Reuben Post Halleck Professor of Philosophy

Yale University, New Haven, USA

**A**

I
had a pre-formal interest in the modal concepts of* *
necessity and possibility which can be traced back to Aristotle.
This led me to study, with the encouragement of my undergraduate
tutor JC. McKinsey, the work of* *
C.I. Lewis who had developed modal systems of* *
propositional logic. As a graduate student at Yale this
interest was pursued with the support of* *F.B.
Fitch. At that time, and through the early forties,
a prevailing view about interest in modal logic was that of*
*W.V. Quine who claimed that its source was in a misguided
confusion between use and mention. It was also claimed that any attempt
to develop a system of* *quantified modal logic
would lead to deep problems of* *interpretation, including
incoherence.

I set
about extending some of* *the Lewis systems to
first and then second order (*JSL,
11, *1946 and *JSL*, 12, 1947) under Ruth C.
Barcan included is an attribute forming
abstraction operator and the "Barcan formula" taken as an axiom:

◊($*x*)*Fx*
Þ
($*x*)◊*Fx*

On the
given formalizations the converse is provable. The “Barcan Formula” and
its converse remains a subject for debate.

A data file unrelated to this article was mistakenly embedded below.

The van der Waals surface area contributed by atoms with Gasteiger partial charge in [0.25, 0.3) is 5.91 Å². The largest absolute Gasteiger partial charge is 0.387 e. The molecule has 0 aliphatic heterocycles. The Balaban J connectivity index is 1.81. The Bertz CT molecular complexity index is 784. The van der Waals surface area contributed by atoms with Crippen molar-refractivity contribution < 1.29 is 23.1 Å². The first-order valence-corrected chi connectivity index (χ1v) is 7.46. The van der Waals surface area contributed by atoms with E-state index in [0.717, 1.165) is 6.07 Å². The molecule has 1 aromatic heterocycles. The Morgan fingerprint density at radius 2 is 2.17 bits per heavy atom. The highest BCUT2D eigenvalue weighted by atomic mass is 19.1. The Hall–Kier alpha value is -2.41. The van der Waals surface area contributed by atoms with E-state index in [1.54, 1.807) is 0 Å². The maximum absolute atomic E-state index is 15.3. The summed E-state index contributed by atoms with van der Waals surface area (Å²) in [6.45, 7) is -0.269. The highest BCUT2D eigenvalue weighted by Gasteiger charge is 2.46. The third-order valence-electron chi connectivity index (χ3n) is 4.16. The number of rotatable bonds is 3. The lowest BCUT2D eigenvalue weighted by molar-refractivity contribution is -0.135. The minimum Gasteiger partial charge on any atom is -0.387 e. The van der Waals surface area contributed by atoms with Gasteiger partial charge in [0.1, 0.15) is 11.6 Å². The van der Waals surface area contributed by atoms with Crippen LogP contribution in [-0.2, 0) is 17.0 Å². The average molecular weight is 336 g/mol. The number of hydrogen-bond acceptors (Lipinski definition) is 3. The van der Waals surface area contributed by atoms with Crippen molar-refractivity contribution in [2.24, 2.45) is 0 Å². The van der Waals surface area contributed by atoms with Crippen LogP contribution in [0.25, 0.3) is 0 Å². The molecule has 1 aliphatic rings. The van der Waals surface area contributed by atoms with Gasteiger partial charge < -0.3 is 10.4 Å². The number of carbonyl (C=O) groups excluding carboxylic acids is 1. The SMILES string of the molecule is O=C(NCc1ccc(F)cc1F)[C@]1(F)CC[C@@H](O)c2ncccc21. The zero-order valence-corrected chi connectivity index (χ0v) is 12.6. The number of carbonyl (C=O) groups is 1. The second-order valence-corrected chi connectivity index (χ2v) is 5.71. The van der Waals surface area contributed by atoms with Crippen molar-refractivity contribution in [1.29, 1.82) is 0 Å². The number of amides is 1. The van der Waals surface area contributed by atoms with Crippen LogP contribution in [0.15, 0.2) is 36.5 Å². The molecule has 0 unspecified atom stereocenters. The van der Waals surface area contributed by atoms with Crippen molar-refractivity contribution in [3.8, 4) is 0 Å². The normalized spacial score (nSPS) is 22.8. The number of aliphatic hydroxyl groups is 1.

The
system Quantified Modal Logic (QML) had some outcomes which answered to
some nonformal speculation and debate about modalities such as.

a. A formal proof of the necessity of
identity.

b. Despite Lewis’ claim that strict
implication was supposed to 'capture the relation of deducibility or
logical consequence the strict analogue of the deduction theorem in
unmodalized predicate logic was *not *provable. A weaker more
plausible deduction theorem is provable in some of the Lewis systems. *
JSL *1946. (See also *JSL *18, 1953 for a more extended
account.)

c. A substitution theorem which *
proscribes* the substitution of non-necessary equivalences in the
scope of the necessity operator.

**B.
Interpretation of QML**

a. I defend Smullyan’s claim that Quine’s examples of substitution
failures in modal contexts are mistaken, Russell’s formal theory of
descriptions is adopted as well as a linguistic theory of direct
reference for proper names, (Proper names are not taken to be disguised
descriptions.) *JSL, 13, *1948.

*
b. *Modalites and Intensional
Languages, *Synthese, *1961.
Several issues are addressed using formal methods.

i.
A direct reference view for genuine proper names is defended. I
called them *tags *since they are unmediated. On such a direct
reference view of proper names in conjunction with the theory of
descriptions, the much advertised; "failures" of substitution for
identity in modal contexts are dispelled within interpreted QML.

ii. The necessity of identity is
defended. (The "=" in identity formulae is flanked by individual
variables or constants. Only proper names are individual constants.)

iii. A substitutional alternative to objectual quantification is
proposed for consideration in some contexts. It is seen as of
interest but not urged. See also "Quantification and Ontology" *
Nous, *VI, no. 3, 1972 where Quine’s claim that the
substitu1ional account leads to a contradiction is formally shown to
be fallacious.

iv.
A non-formal account of essentialism challenges the claim that
essentialism is "invidious". Formal accounts within QML are given in